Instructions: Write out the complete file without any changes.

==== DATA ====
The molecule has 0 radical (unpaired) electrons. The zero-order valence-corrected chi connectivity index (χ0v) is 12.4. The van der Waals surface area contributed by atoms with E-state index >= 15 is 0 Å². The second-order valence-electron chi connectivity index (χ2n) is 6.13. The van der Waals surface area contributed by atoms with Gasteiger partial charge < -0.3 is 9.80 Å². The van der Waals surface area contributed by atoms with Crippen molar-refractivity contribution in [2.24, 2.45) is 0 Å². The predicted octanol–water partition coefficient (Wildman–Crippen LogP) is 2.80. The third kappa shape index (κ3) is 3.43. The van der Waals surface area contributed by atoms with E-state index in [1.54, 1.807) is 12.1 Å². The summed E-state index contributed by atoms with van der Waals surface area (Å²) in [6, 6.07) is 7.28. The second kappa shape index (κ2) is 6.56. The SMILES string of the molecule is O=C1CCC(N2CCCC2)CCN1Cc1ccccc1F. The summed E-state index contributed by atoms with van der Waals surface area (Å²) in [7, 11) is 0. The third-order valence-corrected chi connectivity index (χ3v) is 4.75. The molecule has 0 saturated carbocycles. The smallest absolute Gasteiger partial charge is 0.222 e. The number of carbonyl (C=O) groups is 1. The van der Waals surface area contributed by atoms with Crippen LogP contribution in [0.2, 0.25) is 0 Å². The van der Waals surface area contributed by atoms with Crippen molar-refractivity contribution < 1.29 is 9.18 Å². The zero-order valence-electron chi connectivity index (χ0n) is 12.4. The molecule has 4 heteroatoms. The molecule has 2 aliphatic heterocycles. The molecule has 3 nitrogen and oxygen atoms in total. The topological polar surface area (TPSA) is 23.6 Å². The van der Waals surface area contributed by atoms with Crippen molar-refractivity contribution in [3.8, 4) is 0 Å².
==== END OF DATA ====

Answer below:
The molecule has 0 radical (unpaired) electrons. The zero-order valence-corrected chi connectivity index (χ0v) is 12.4. The van der Waals surface area contributed by atoms with E-state index >= 15 is 0 Å². The second-order valence-electron chi connectivity index (χ2n) is 6.13. The van der Waals surface area contributed by atoms with Gasteiger partial charge < -0.3 is 9.80 Å². The van der Waals surface area contributed by atoms with Crippen molar-refractivity contribution in [2.24, 2.45) is 0 Å². The predicted octanol–water partition coefficient (Wildman–Crippen LogP) is 2.80. The third kappa shape index (κ3) is 3.43. The van der Waals surface area contributed by atoms with E-state index in [1.54, 1.807) is 12.1 Å². The summed E-state index contributed by atoms with van der Waals surface area (Å²) in [6, 6.07) is 7.28. The second kappa shape index (κ2) is 6.56. The SMILES string of the molecule is O=C1CCC(N2CCCC2)CCN1Cc1ccccc1F. The summed E-state index contributed by atoms with van der Waals surface area (Å²) in [7, 11) is 0. The third-order valence-corrected chi connectivity index (χ3v) is 4.75. The molecule has 0 saturated carbocycles. The smallest absolute Gasteiger partial charge is 0.222 e. The number of carbonyl (C=O) groups is 1. The van der Waals surface area contributed by atoms with Crippen LogP contribution in [0.2, 0.25) is 0 Å². The van der Waals surface area contributed by atoms with Crippen molar-refractivity contribution < 1.29 is 9.18 Å². The zero-order valence-electron chi connectivity index (χ0n) is 12.4. The molecule has 4 heteroatoms. The molecule has 2 aliphatic heterocycles. The molecule has 3 nitrogen and oxygen atoms in total. The topological polar surface area (TPSA) is 23.6 Å². The van der Waals surface area contributed by atoms with Crippen molar-refractivity contribution in [3.8, 4) is 0 Å².